A local health organisation, Think Pink Malawi has embarked on a rural breast cancer awareness campaign as one way of commemorating world breast cancer awareness month which is observed throughout the month of October.
With the main event scheduled to take place on October 22, dubbed “Breast Cancer Awareness Walk”, the parade will start at 9am from Parliament Building entrance to Lilongwe Wildlife Centre.
Some of the side events include community awareness at Chileka Health Centre, Msundwe and Chezi Catholic Health Centre in Dowa on October 15 and 29 respectively.
Speaking in an interview on Wednesday, Think Pink Malawi founder Blandina Khondowe said this year Think Pink decided to further broaden the organisation’s scope and visit the two peri-urban communities in Lilongwe and Dowa.
“The aim is to educate women who do not have access to mainstream media on the importance of early detection and also to remove the fear of getting examined in women by involving breast cancer survivors to share their experiences on how to fight and overcome the disease,” she said.
Khondowe revealed that Think Pink team has medical experts who handle breast cancer screening and self-breast examination training to women.
Her colleague, Victoria Mopiwa added that as the organisation is growing, it has now expanded to focus on both breast and cervical cancers.
“Cervical cancer is also a big health issue in Malawi. Therefore, the women that will attend the events mentioned above will be educated on the facts of breast and cervical cancer and will be presented with an opportunity to get screened freely for both breast and cervical cancer courtesy of Think Pink nurses, Centre for medical Diagnostics (CMED) and SOS,” she said.
On Tuesday, Medical Society of Malawi (MASM) joined the campaign by donating K1.2 million to Think Pink Malawi.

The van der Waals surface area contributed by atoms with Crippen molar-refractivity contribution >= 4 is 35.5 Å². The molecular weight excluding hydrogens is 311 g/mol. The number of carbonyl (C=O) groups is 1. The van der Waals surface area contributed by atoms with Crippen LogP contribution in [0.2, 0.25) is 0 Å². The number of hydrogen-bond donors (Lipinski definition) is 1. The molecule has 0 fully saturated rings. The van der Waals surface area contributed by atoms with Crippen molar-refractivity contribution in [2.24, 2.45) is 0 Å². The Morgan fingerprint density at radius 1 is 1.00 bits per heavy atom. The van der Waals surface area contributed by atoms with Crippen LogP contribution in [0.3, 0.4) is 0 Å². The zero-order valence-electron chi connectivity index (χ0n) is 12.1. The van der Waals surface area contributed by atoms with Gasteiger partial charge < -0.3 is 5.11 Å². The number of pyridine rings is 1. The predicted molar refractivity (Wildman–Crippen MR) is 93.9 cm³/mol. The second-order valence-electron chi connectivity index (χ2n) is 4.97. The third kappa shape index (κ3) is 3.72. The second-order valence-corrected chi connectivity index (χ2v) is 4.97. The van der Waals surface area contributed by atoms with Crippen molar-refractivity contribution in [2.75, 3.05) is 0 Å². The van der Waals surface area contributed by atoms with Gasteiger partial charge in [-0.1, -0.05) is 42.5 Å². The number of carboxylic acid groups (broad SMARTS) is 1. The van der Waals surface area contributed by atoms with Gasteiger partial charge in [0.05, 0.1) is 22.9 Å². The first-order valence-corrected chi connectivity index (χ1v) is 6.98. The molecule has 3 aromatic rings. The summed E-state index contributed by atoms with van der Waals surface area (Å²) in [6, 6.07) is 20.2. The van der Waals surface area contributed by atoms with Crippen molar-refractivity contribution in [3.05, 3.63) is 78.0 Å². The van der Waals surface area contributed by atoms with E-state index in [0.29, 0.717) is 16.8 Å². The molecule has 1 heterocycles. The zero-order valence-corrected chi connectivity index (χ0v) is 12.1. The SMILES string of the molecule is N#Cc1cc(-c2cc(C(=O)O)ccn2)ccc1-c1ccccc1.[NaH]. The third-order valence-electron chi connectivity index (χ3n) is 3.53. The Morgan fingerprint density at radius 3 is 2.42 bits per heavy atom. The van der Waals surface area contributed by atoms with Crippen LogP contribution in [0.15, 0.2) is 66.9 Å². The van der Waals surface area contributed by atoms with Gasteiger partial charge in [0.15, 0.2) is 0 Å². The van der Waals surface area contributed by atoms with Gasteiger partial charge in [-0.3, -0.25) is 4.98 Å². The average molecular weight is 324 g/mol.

Speaking at the donation ceremony, MASM Central Region Branch Manager Bernard Ambali said when approached, MASM did not hesitate because the initiative is for a good cause and it will help save lives.
“This is a good development. We know Malawi’s high population of women live in rural areas. These women don’t have access to newspapers, radios or online services. The only way to reach out to them is through face to face interaction,” He said.
Ambali also noted that going to rural areas will also help unearth some women health problems and challenges.
In a related development, Beata Trust on Wednesday donated K500, 000 for the breast cancer awareness month commemorations.
Beata Trust Corporate Affairs Director Twammie Phiri said Beata Trust decided to partner with Think Pink knowing how difficult it is to reach out to women in rural areas in terms of transport and other logistics.
“We understand the importance of this initiative. That woman in the village needs to know these things to know her status. If we can reach out to one woman, the message will trickle down to her children and the whole community. We know that early detection saves lives, imagine how many lives can be saved if every woman knew self-examination,” Phiri said.
Think Pink Malawi was established in 2014, its brainchild “Think Pink Walk” which is the pinnacle of world breast cancer awareness month in Malawi, has become an annual event.